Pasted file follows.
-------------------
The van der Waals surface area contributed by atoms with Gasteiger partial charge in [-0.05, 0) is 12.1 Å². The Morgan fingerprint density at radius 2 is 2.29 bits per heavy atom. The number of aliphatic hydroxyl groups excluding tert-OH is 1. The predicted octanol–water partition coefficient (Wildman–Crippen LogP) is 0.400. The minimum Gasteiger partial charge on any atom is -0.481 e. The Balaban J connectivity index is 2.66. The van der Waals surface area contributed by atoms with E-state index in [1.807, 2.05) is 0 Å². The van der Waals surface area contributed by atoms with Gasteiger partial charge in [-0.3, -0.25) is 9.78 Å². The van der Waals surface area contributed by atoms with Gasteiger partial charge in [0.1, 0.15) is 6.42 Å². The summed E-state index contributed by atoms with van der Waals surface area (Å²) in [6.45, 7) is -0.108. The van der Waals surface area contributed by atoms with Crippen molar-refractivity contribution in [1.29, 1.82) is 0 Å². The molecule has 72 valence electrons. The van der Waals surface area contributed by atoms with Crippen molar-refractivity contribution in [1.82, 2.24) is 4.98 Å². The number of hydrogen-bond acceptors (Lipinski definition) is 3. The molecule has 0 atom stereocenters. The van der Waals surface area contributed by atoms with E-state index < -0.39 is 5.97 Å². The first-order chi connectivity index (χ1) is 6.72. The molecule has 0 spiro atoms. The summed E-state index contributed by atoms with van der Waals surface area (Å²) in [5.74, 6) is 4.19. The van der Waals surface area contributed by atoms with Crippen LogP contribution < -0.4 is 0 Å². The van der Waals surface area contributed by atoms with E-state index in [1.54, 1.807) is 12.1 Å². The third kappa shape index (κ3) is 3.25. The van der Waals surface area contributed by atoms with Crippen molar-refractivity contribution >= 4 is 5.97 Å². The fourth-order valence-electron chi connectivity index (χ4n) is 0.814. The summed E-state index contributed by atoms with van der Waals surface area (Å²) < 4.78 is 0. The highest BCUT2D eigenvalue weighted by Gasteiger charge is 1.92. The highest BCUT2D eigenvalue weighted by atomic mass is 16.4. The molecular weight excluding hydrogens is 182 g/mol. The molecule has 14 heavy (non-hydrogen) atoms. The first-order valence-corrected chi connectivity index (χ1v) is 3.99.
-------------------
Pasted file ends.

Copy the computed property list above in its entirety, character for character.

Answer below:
The van der Waals surface area contributed by atoms with Gasteiger partial charge in [-0.05, 0) is 12.1 Å². The Morgan fingerprint density at radius 2 is 2.29 bits per heavy atom. The number of aliphatic hydroxyl groups excluding tert-OH is 1. The predicted octanol–water partition coefficient (Wildman–Crippen LogP) is 0.400. The minimum Gasteiger partial charge on any atom is -0.481 e. The Balaban J connectivity index is 2.66. The van der Waals surface area contributed by atoms with E-state index in [1.807, 2.05) is 0 Å². The van der Waals surface area contributed by atoms with Gasteiger partial charge in [-0.3, -0.25) is 9.78 Å². The van der Waals surface area contributed by atoms with Gasteiger partial charge in [0.1, 0.15) is 6.42 Å². The summed E-state index contributed by atoms with van der Waals surface area (Å²) in [6.45, 7) is -0.108. The van der Waals surface area contributed by atoms with Crippen molar-refractivity contribution in [1.29, 1.82) is 0 Å². The molecule has 72 valence electrons. The van der Waals surface area contributed by atoms with Crippen molar-refractivity contribution in [1.82, 2.24) is 4.98 Å². The number of hydrogen-bond acceptors (Lipinski definition) is 3. The molecule has 0 atom stereocenters. The van der Waals surface area contributed by atoms with E-state index < -0.39 is 5.97 Å². The first-order chi connectivity index (χ1) is 6.72. The molecule has 0 spiro atoms. The summed E-state index contributed by atoms with van der Waals surface area (Å²) in [5.74, 6) is 4.19. The van der Waals surface area contributed by atoms with Crippen LogP contribution < -0.4 is 0 Å². The van der Waals surface area contributed by atoms with E-state index in [1.54, 1.807) is 12.1 Å². The third kappa shape index (κ3) is 3.25. The van der Waals surface area contributed by atoms with Crippen molar-refractivity contribution >= 4 is 5.97 Å². The fourth-order valence-electron chi connectivity index (χ4n) is 0.814. The summed E-state index contributed by atoms with van der Waals surface area (Å²) < 4.78 is 0. The highest BCUT2D eigenvalue weighted by Gasteiger charge is 1.92. The highest BCUT2D eigenvalue weighted by atomic mass is 16.4. The molecular weight excluding hydrogens is 182 g/mol. The molecule has 14 heavy (non-hydrogen) atoms. The first-order valence-corrected chi connectivity index (χ1v) is 3.99.